DAVID HIMMEL vs AVATAR PROPERTY & CASUALTY INSURANCE COMPANY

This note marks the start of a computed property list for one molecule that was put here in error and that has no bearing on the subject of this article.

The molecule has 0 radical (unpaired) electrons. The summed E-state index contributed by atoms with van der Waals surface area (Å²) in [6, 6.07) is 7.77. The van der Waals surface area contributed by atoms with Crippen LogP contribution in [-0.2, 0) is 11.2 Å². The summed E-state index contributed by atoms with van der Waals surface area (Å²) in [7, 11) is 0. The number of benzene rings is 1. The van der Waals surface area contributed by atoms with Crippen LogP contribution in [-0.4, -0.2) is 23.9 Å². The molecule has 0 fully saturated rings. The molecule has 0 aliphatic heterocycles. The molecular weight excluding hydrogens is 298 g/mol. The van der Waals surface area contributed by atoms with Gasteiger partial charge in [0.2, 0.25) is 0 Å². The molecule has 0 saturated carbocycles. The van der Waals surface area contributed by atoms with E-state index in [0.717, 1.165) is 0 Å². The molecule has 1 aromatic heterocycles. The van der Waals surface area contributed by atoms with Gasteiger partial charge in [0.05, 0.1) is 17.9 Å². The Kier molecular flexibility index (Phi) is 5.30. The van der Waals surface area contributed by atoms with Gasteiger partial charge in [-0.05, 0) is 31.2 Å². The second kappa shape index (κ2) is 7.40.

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DISTRICT COURT OF APPEAL OF THE STATE OF FLORIDA FOURTH DISTRICT DAVID HIMMEL, Appellant, v. AVATAR PROPERTY & CASUALTY INSURANCE COMPANY, Appellee. Nos. 4D17-2724 and 4D18-0004 [October 17, 2018] Consolidated appeal from the Circuit Court for the Fifteenth Judicial Circuit, Palm Beach County; Cymonie S. Rowe, Judge; L.T. Case No. 502016-CA-011319-XXXX-MB. Cory S. Laufer of Laufer & Laufer, P.A., Boca Raton, for appellant. Mihaela Cabulea and Anthony J. Russo of Butler Weihmuller Katz Craig LLP, Tampa, for appellee. DAMOORGIAN, J. In this consolidated appeal, David Himmel appeals from two summary judgments entered in favor of Avatar Property & Casualty Insurance Company (“Avatar”) in his declaratory relief action. For the reasons discussed below, we reverse. Undisputed Material Facts Appellant owns a home which is insured by Appellee, Avatar. Appellant’s policy provides that in the event of a loss giving rise to a claim, Appellant is responsible for, among other things, providing “prompt notice” to Avatar; submitting a sworn proof of loss within sixty days of request; and submitting to an examination under oath (“EUO”). On June 13, 2016, Appellant’s residence sustained interior water damage after a newly installed air conditioning unit leaked. The next day, Appellant had the air conditioning installer repair the unit and also had a water remediation company remove any impacted flooring. The day after that, Appellant’s public adjuster notified Avatar of the loss. Avatar agreed to investigate the claim and scheduled an inspection of the property. Avatar also asked Appellant to submit a sworn proof of loss within sixty days, and in doing so, provided a proof of loss form and property loss worksheet. Appellant’s public adjuster timely submitted a sworn proof of loss to Avatar which provided a detailed estimate of the necessary repairs to Appellant’s home. However, the public adjuster did not use the proof of loss form or property loss worksheet provided by Avatar and did not provide information regarding Appellant’s personal property. Thereafter, Avatar’s counsel sent Appellant a letter advising him that the sworn proof of loss submitted by the public adjuster was “deficient in several, different respects, and thus, cannot be accepted.” Aside from stating that the submitted document was “not the form supplied, but rather, some other form, from some other company, furnishing information other than that requested and required,” the letter did not specify what information was missing. The letter also requested that Appellant, his wife, the public adjuster, and the corporate representatives and employees of the companies hired by Appellant to perform work on the property submit to an EUO on a scheduled date. Appellant subsequently retained counsel who contacted Avatar’s counsel about rescheduling the EUO due to counsel’s and Appellant’s unavailability. Avatar’s counsel denied the request to reschedule the EUO based on Appellant’s purported failure to submit a valid sworn proof of loss. In response, Appellant’s counsel e-mailed Avatar’s counsel the previously submitted sworn proof of loss as well as a personal property inventory form and again requested to reschedule the EUO. Avatar refused, reiterating that the submitted sworn proof of loss was deficient. In response, Appellant’s counsel asked that Avatar’s counsel explain why the proof of loss was deficient and made another request to reschedule the EUO. Avatar’s counsel again refused to reschedule the EUO or explain why the proof of loss was deficient. It is undisputed that neither Appellant, his wife, the public adjuster, nor the corporate representatives and employees of the companies hired to perform work on the property appeared for the scheduled EUO. Instead, Appellant filed a declaratory judgment action seeking a determination of whether Avatar could reasonably require Appellant, his wife, the public adjuster, and the various third parties to submit to an EUO at a time that was not mutually convenient. Avatar, in turn, filed several motions for summary judgment, two of which are the basis for this appeal. In the first motion, Avatar sought entry of partial summary judgment on the grounds 2 that Appellant failed to satisfy the post-loss contractual obligation of submitting to an EUO. In the second motion, Avatar sought entry of summary judgment on the grounds that Appellant failed to satisfy the post-loss contractual obligations of submitting a sworn proof of loss and providing “prompt notice” of the loss. Appellant responded to Avatar’s motions for summary judgment and argued that his cooperation with the post-loss conditions and explanation for not submitting to an EUO precluded entry of summary judgment. Attached to the response were several exhibits, including the various e-mail exchanges between Appellant’s counsel and Avatar’s counsel showing the repeated requests to reschedule the EUO; an affidavit from Appellant’s counsel attesting to his efforts to reschedule the EUO and the reasons provided for rescheduling; an affidavit from Appellant attesting to his efforts to mitigate the damage; and the sworn proof of loss submitted to Avatar by the public adjuster. Following a hearing, the court granted the two aforementioned motions for summary judgment. In its orders, the court found that the undisputed evidence demonstrated that Appellant failed to submit for an EUO; failed to submit a sworn proof of loss; and failed to provide Avatar with prompt notice of the loss. The court also found that the undisputed facts demonstrated Avatar was prejudiced by Appellant’s failure to comply with the post-loss obligations. The court did not make a determination as to whether Avatar could reasonably require Appellant to submit to an EUO at a date and time that was not mutually convenient. In light of the dispositive nature of the rulings, the court thereafter entered final judgment in Avatar’s favor. This consolidated appeal follows. Analysis 1) EUO We begin our analysis by addressing the trial court’s finding that Appellant breached the policy by failing to submit to an EUO. “An insured’s refusal to comply with a demand for an [EUO] is a willful and material breach of an insurance contract which precludes the insured from recovery under the policy.” Goldman v. State Farm Fire Gen. Ins. Co., 660 So. 2d 300, 303 (Fla. 4th DCA 1995). “If, however, the insured cooperates to some degree or provides an explanation for its noncompliance, a fact question is presented for resolution by a jury.” Haiman v. Fed. Ins. Co., 798 So. 2d 811, 812 (Fla. 4th DCA 2001) (quoting Diamonds & Denims, Inc. v. First of Ga. Ins. Co., 417 S.E.2d 440, 442 (Ga. Ct. App. 1992)). 3 Here, although it is undisputed that Appellant failed to appear for the scheduled EUO, the record evidence reflects that Appellant’s counsel repeatedly requested to reschedule the EUO to a mutually convenient date and time due to unavailability. Appellant attached to his response in opposition to Avatar’s motions for summary judgment evidence showing the efforts made to reschedule the EUO. Accordingly, Appellant presented evidence showing that he cooperated to some degree and/or provided an explanation for his noncompliance which in turn created a question of fact as to whether there was a willful and material breach of the EUO provision, thus precluding entry of summary judgment. See Lewis v. Liberty Mut. Ins. Co., 121 So. 3d 1136, 1136–37 (Fla. 4th DCA 2013) (whether insured’s refusal to attend EUO unless it was via telephone or at her attorney’s office constituted a willful and material breach was a fact issue precluding summary judgment based on insured’s failure to cooperate); Haiman, 798 So. 2d at 812. 2) Prompt Notice We next address the trial court’s finding that Appellant breached the policy by failing to provide Avatar with prompt notice. “Notice is necessary when there has been an occurrence that should lead a reasonable and prudent [person] to believe that a claim for damages would arise.” Ideal Mut. Ins. Co. v. Waldrep, 400 So. 2d 782, 785 (Fla. 3d DCA 1981). Notice is said to be prompt when it is provided “with reasonable dispatch and within a reasonable time in view of all of the facts and circumstances of the particular case.” Laquer v. Citizens Prop. Ins. Corp., 167 So. 3d 470, 474 (Fla. 3d DCA 2015) (quoting Yacht Club on the Intracoastal Condo. Ass’n v. Lexington Ins. Co., 599 Fed. Appx. 875, 879 (11th Cir. 2015)). Accordingly, “the issue of whether an insured provided ‘prompt’ notice generally presents an issue of fact.” Id.; see also Gonzalez v. U.S. Fid. & Guar. Co., 441 So. 2d 681, 681 (Fla. 3d DCA 1983) (“What constitutes a reasonable time within which to give notice of an accident under the terms of a policy of insurance is ordinarily an issue of fact.”). But see Kroener v. Fla. Ins. Guar. Ass’n, 63 So. 3d 914, 916 (Fla. 4th DCA 2011) (notice of loss provided over two years after the date of loss did not constitute “prompt” notice as a matter of law). In the present case, the policy requires Appellant to provide “prompt notice” of the loss. Accordingly, Appellant was required to provide notice within a reasonable time given all of the facts and circumstances surrounding the loss. Laquer, 167 So. 3d at 474. To that end, the summary judgment evidence reflects that Appellant provided Avatar with notice of the claim two days after the leak was first discovered and one day 4 after the actual damage was discovered. The evidence also reflects that during those two days, Appellant was actively attempting to mitigate the damage by fixing the leak and removing the impacted flooring. Whether waiting two days before providing Avatar with notice was untimely in view of all of the facts and circumstances surrounding the loss was an issue of fact for the jury to determine. 3) Sworn Proof of Loss Lastly, we address the trial court’s finding that Appellant breached the policy by failing to submit a sworn proof of loss. It is well established that an insured’s failure to submit a sworn proof of loss before filing suit is usually fatal to the insured’s claim. Kramer v. State Farm Fla. Ins. Co., 95 So. 3d 303, 306 (Fla. 4th DCA 2012). When an insured does submit a sworn proof of loss, however, the issue of whether the submitted document “substantially complie[s] with policy obligations is a question of fact” which precludes the entry of summary judgment. State Farm Fla. Ins. Co. v. Figueroa, 218 So. 3d 886, 888 (Fla. 4th DCA 2017); see also Schnagel v. State Farm Mut. Auto. Ins. Co., 843 So. 2d 1037, 1038 (Fla. 4th DCA 2003). Here, it is undisputed that Appellant submitted a timely sworn proof of loss via his public adjuster. Although on a different form, the submitted sworn proof of loss contained substantially the same information as requested in the form provided by Avatar with the exception of any claimed personal property loss. Nonetheless, whether Appellant’s failure to include information about his personal property loss in the sworn proof of loss constituted a material breach of the policy was an issue of fact for the jury, not the trial court, to determine. See Schnagel, 843 So. 2d at 1038 (holding that where the insured provided some, but not all, of the insurer requested documents pursuant to the policy’s cooperation clause, the issue of whether the insured materially breached the policy was one for the jury to resolve). For the foregoing reasons, we reverse the two summary judgments and remand for further proceedings consistent with this opinion. 1 We reject Avatar’s argument that affirmance is required pursuant to the tipsy coachman doctrine. In addition to the two motions for summary judgment at issue in this case, Avatar also filed three other separate motions for summary judgment. Following a hearing, the trial court entered three separate orders denying those motions. Avatar has not filed a cross-appeal seeking review of those orders. Instead, Avatar now seeks affirmance of the two orders before this Court based on the alternate legal arguments contained in the three motions/orders which are not properly before this Court. If Avatar wanted to 1 5 Reversed and remanded. CIKLIN and CONNER, JJ., concur. * * * Not final until disposition of timely filed motion for rehearing. challenge the trial court’s rulings on those motions, it should have filed a crossappeal. Allen v. TIC Participations Tr., 722 So. 2d 260, 261 (Fla. 4th DCA 1998) (holding that when a final order is entirely favorable to appellee, a cross-appeal is the appropriate method for seeking review of an earlier non-final order). 6